If I had a whole day free to do whatever I wanted with no work commitments or kid wrangling and money was no object, I know exactly what I’d pick.
Sleep. Just sleep.
- My eldest didn’t sleep through the night until she was four, when the anti-sticker chart saved us
- At the age of one, my middle child went a whole month without sleeping a full night
- I night-weaned her after the Month of No Sleep, but then the only way she’d fall asleep and stay asleep was with me lying next to her so she could wrap her little fingers up in my hair
Translation? Chronic sleep deprivation of the parental variety.
Then last year, we reached a turning point. Finally, finally both big kids were sleeping through the night.
The turning point happened to come while I was eight months pregnant, which meant I didn’t have to haul my hugely pregnant body out of bed in the middle of the night to put a toddler back to sleep. Goodbye, sleep-deprived mom!
Here Comes Baby Number Three
When my third little one was born last summer, she surprised the heck out of us by sleeping through the night at six weeks old.
I’d heard of this happening from fellow parents, but honestly, I thought they were stretching the truth a bit. I didn’t actually believe babies were capable of sleeping through the night.
From the newborn stage to four months old, baby Charlie slept through the night about 90 percent of the time.
The four-month sleep regression.
She. Just. Wouldn’t. Freaking. Sleep.
We did all the “right” things—playing white noise, sticking to a schedule so she didn’t get over-tired, putting her down drowsy but awake.
Stuff that all worked when she was a couple months old. But now? Nope.
We Tried Everything
Putting her down “drowsy but awake” pissed her off majorly, signing us up for an extra 45 minutes or more to get her settled back down again.
Then she’d wake up all through the night, requiring Herculean effort from us to get her back to sleep. Even trading off between my husband and me wasn’t enough to cope.
I paced the house with her at one in the morning. Two. Three. Sometimes all in a row in the same night.
I stumbled over my own feet. When my toddler woke up in the morning, I’d lie on the couch and tell her to pretend she’s a doctor and I’m a very, very sick patient. My husband started a steady IV drip of coffee to get through every workday.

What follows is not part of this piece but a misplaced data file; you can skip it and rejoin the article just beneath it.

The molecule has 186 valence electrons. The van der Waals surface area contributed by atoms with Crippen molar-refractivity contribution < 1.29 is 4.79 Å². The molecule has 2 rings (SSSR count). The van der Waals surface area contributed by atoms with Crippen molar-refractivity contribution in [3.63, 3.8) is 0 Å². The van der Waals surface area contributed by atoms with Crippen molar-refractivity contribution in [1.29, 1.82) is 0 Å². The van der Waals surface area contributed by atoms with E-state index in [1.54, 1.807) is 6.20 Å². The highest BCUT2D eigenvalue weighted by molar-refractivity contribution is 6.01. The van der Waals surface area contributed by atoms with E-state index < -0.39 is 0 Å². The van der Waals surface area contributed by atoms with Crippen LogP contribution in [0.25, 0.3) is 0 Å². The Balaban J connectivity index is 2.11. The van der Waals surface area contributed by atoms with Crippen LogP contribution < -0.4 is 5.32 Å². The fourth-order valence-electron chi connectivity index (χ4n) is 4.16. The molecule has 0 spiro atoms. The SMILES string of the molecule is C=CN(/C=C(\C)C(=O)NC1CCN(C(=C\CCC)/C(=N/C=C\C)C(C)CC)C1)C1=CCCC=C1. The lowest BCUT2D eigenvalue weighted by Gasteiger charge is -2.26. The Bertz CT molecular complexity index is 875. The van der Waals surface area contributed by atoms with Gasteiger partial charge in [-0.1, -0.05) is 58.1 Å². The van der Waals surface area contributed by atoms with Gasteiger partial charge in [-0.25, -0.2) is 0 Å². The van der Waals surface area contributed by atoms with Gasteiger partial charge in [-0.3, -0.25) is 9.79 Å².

We turned into zombies.
I Became a Desperately Sleep-Deprived Mom
It wasn’t selfish of us to want more sleep. Lack of sleep will lower your IQ, make it harder to be happy, and even increase your risk of an early death.
But I’d read the baby sleep books. I’d tried everything. If I couldn’t get my kids to sleep all night, could I hack my own sleep habits for more rest?
And so I read countless blog posts. Skimmed book after book. Messaged friends on Facebook to ask about their sleep routines.
I ate, breathed, and slept sleep.
How to Get Better Sleep: 20 Science-Backed Hacks for Tired Parents
In this post, I compiled all the best science-backed sleep tips from my research. But unlike a lot of posts on kid-induced sleep deprivation, these sleep hacks are for you and your own sleep because that is completely within your control, even if your kid won’t cooperate. In other words, put your oxygen mask on first, my fellow tired parent.
You won’t find suggestions like “get more exercise” or “replace your mattress” on this list. All these suggestions for how to get better sleep are relatively easy and doable because I know what it’s like to be a sleep-deprived mom. Try a few of these to get out of sleep crisis mode, then you can entertain the idea of tackling big-ticket sleep fixes.
If you aren’t already napping as a way to catch up on sleep, you should be. Even five minutes can help. And who doesn’t have five minutes? The brain boost that you get from a nap even outperforms the effects of caffeine.
- Prep Your Kids—If you’re home during the day, you can grab a power nap while your kid naps or even set an older kid up to play independently while you catch some zzz’s.
- Nap at Work—If you work outside the home, nap in your car during your lunch break or in between meetings. A short nap can make you more productive and alert, so don’t feel bad about taking a quick break. And hey, it’s a lot healthier than taking a smoke break or hitting up the vending machines. This is why pilots, air traffic controllers, and nurses grab power naps while on the job. Before I left my corporate career, a nap in my car during lunch is what saved me many days.
- Go Short or Long—The optimal length of time for a nap depends on what effect you’re going for: 25 minutes or less is best for a quick boost in energy and focus. But if you nap somewhere between 30 minutes and 85 minutes, you’ll likely wake up pretty groggy. For a deeper sleep, set your alarm for 90 minutes because that’s a full sleep cycle.
- Try a Coffee Nap—If you want to try a power nap but you’re worried you’ll sleep through an alarm, I have an easy fix for you. Drink coffee right before you lay down. The caffeine will take about 20 minutes to kick in, so you’ll wake up feeling refreshed with an extra jolt from the caffeine. Read more about this sleep hack to make sure you get the maximum effect.
- Find 20 Minutes—You can go super hardcore and train your body to get as little as two hours of sleep and still feel as well-rested as you do after eight hours. It’s called polyphasic sleep, and you’ll need to read The 4-Hour Body† to get the details on how to make it happen. But the simplest and most realistic approach is adding one 20-minute nap during the day, which means you need just six hours of sleep at night.
Your Bedtime Routine